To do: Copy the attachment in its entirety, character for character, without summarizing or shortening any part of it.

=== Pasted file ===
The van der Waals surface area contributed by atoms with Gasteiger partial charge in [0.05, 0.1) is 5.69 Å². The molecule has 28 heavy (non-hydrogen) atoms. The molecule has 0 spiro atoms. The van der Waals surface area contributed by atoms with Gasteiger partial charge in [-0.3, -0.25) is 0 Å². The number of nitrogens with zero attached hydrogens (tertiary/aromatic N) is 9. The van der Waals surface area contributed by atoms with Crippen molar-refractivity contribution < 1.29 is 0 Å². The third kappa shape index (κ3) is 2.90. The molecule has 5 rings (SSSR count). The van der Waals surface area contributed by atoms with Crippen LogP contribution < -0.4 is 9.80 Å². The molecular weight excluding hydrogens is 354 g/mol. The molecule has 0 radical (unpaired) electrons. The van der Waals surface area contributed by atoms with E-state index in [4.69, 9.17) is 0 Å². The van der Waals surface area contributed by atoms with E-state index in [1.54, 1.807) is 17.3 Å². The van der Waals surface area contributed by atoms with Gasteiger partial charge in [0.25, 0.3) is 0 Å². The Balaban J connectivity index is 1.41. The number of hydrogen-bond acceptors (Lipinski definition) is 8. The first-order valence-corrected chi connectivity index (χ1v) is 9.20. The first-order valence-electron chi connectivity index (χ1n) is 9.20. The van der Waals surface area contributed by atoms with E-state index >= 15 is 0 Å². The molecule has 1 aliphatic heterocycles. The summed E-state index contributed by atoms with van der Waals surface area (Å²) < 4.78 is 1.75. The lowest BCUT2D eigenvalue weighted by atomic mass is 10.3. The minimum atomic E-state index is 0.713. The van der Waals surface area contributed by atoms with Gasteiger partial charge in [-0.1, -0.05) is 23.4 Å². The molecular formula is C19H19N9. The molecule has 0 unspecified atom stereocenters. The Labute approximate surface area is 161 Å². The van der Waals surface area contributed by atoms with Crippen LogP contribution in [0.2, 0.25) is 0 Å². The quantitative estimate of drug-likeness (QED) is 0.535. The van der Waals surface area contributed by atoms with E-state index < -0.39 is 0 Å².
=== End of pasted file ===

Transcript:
The van der Waals surface area contributed by atoms with Gasteiger partial charge in [0.05, 0.1) is 5.69 Å². The molecule has 28 heavy (non-hydrogen) atoms. The molecule has 0 spiro atoms. The van der Waals surface area contributed by atoms with Gasteiger partial charge in [-0.3, -0.25) is 0 Å². The number of nitrogens with zero attached hydrogens (tertiary/aromatic N) is 9. The van der Waals surface area contributed by atoms with Crippen molar-refractivity contribution < 1.29 is 0 Å². The third kappa shape index (κ3) is 2.90. The molecule has 5 rings (SSSR count). The van der Waals surface area contributed by atoms with Crippen LogP contribution < -0.4 is 9.80 Å². The molecular weight excluding hydrogens is 354 g/mol. The molecule has 0 radical (unpaired) electrons. The van der Waals surface area contributed by atoms with E-state index in [4.69, 9.17) is 0 Å². The van der Waals surface area contributed by atoms with E-state index in [1.54, 1.807) is 17.3 Å². The van der Waals surface area contributed by atoms with Gasteiger partial charge in [0.25, 0.3) is 0 Å². The Balaban J connectivity index is 1.41. The number of hydrogen-bond acceptors (Lipinski definition) is 8. The first-order valence-corrected chi connectivity index (χ1v) is 9.20. The first-order valence-electron chi connectivity index (χ1n) is 9.20. The van der Waals surface area contributed by atoms with E-state index >= 15 is 0 Å². The molecule has 1 aliphatic heterocycles. The summed E-state index contributed by atoms with van der Waals surface area (Å²) < 4.78 is 1.75. The lowest BCUT2D eigenvalue weighted by atomic mass is 10.3. The minimum atomic E-state index is 0.713. The van der Waals surface area contributed by atoms with Gasteiger partial charge in [-0.1, -0.05) is 23.4 Å². The molecular formula is C19H19N9. The molecule has 0 unspecified atom stereocenters. The Labute approximate surface area is 161 Å². The van der Waals surface area contributed by atoms with Crippen LogP contribution in [0.2, 0.25) is 0 Å². The quantitative estimate of drug-likeness (QED) is 0.535. The van der Waals surface area contributed by atoms with E-state index < -0.39 is 0 Å².